Food Waste

As part of Kroger's Zero Hunger I Zero Waste social impact plan, we are committed to eliminating food waste across our company so that no food is going to landfill by 2025. Recovering edible food that is lost through the value chain (farms, food manufacturers, consumer-facing businesses and homes) represents an opportunity to support Americans who experience hunger and food insecurity, build efficiency in the supply chain, and shift consumption in a way that reduces environmental impacts.

What does this mean? First and foremost, we are working to minimize the amount of food waste generated in our direct operations, and to divert any remaining food waste away from landfills—to be a zero food waste company. We will also partner with our suppliers and our customers to reduce food waste through education, awareness building and waste reduction initiatives.

Data Analysis and Baselining

Our commitment to achieve zero food waste by 2025 starts with understanding Kroger’s current food waste footprint. Reducing waste starts with measurement so we can understand where the most significant opportunities to reduce and divert more waste lie.

In 2017, Kroger and WWF began work to establish measurement metrics and a baseline footprint in our business operations. This process initially focused on 2,500 stores in the Kroger Family of Companies. We focused first on assessing avoidable food waste across retail supermarket operations. Using the newly created World Resources Institute (WRI) Food Loss and Waste Standard, Kroger and WWF evaluated and outlined where waste occurs within our retail operations and how the waste is disposed or recycled. We also evaluated shrink data in combination with food donation data to understand what the opportunity is for increasing donations.

Food Waste Footprint

Based on this analysis, we estimate that about 27% of food loss and waste in our stores is being diverted for compost, animal feed or anaerobic digestion, while 73% is being landfilled. This includes both food and inedible (meat and bone) parts. It does not include food donated to feed people through our Zero Hunger | Zero Waste Food Rescue program because the Food Loss and Waste Standard specifies that food rescued for people to eat does not classify as "food waste."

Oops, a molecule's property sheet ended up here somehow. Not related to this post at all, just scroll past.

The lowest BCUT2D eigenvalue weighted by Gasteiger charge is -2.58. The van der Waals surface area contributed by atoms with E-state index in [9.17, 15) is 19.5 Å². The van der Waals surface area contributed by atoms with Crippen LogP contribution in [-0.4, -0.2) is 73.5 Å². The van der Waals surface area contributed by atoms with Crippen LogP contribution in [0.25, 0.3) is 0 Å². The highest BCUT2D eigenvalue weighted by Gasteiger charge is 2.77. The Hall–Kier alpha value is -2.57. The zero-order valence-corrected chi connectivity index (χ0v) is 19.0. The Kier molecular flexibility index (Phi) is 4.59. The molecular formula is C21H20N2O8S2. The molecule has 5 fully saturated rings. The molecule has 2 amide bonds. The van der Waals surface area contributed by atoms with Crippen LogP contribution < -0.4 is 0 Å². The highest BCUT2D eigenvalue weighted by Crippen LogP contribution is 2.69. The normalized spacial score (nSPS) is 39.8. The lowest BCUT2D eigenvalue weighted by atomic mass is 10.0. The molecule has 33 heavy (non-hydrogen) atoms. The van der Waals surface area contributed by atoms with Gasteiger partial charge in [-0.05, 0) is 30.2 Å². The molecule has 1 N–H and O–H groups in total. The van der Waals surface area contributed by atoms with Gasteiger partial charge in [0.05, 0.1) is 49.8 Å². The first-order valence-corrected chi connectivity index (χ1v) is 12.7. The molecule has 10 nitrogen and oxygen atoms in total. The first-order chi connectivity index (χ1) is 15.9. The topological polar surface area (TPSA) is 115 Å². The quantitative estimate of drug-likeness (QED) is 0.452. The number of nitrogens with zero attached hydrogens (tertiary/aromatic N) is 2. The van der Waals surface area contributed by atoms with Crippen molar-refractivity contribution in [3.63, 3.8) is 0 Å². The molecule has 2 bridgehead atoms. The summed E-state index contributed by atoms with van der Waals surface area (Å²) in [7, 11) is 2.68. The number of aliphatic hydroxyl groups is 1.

Prioritization and Goal-Setting

Our priority areas are described below, while additional discussion of our interim goals and milestones to help shape our focus in the coming years is provided in our full sustainability report download.


Priority #1: Reduce Food Waste

First and foremost, our priority is to eliminate avoidable food loss within our operations. We can accomplish this in several ways, such as reducing food loss on the sales floor through improved ordering, merchandising and markdown practices. We will also work with our suppliers and customers to define new ways to display, package and sell products so we can ensure edible food is not wasted in our stores, and to keep food fresh longer at home.


Priority #2: Accelerate Kroger’s Zero Hunger | Zero Waste Food Rescue program

As America’s grocer, Kroger is connected to our communities – with global reach and local touch. Food is a precious resource we never want to waste, which is why we’re committed to expanding Zero Hunger | Zero Waste Food Rescue in all stores.

In 2017, 99% of our stores participated in the Food Rescue program at some point in the year.

Priority #3: Increase Food Loss Recycling Programs and Participation

Consistent with the Food Recovery Hierarchy, after feeding people, we feed animals or we find industrial uses and composting options to avoid disposing of food waste in landfills. Many of Kroger’s stores already have recycling programs in place that collect food waste to be used as animal feed or converted through composting. Our Ralphs and Food 4 Less stores leverage our anaerobic digester in Compton, Calif., to recycle organic waste, while other stores recycle food waste through partnerships with local vendors, facilities and farms.

At the end of 2017, 1,978 stores had food waste recycling programs in place and this number continues to climb as we find food recycling opportunities in the regions where we operate.

Priority #4: Work with Manufacturing and Logistics to Measure and Manage Food Waste

Following the EPA's Food Recovery Hierarchy, Kroger is using data insights to maximize food's value at every stage in our operations. With measurement and prevention as our foundation, we will work across our business to identify innovative opportunities to decrease the food waste we generate and to divert what is left away from landfill.

Priority #5: Work with Farmers and Customers to Reduce Waste

Kroger will work with our suppliers and supply chain to better understand food waste impacts and where we can partner to decrease that waste. And we’ll engage our customers through communications and product and service offerings to decrease their food waste impacts at home and work.

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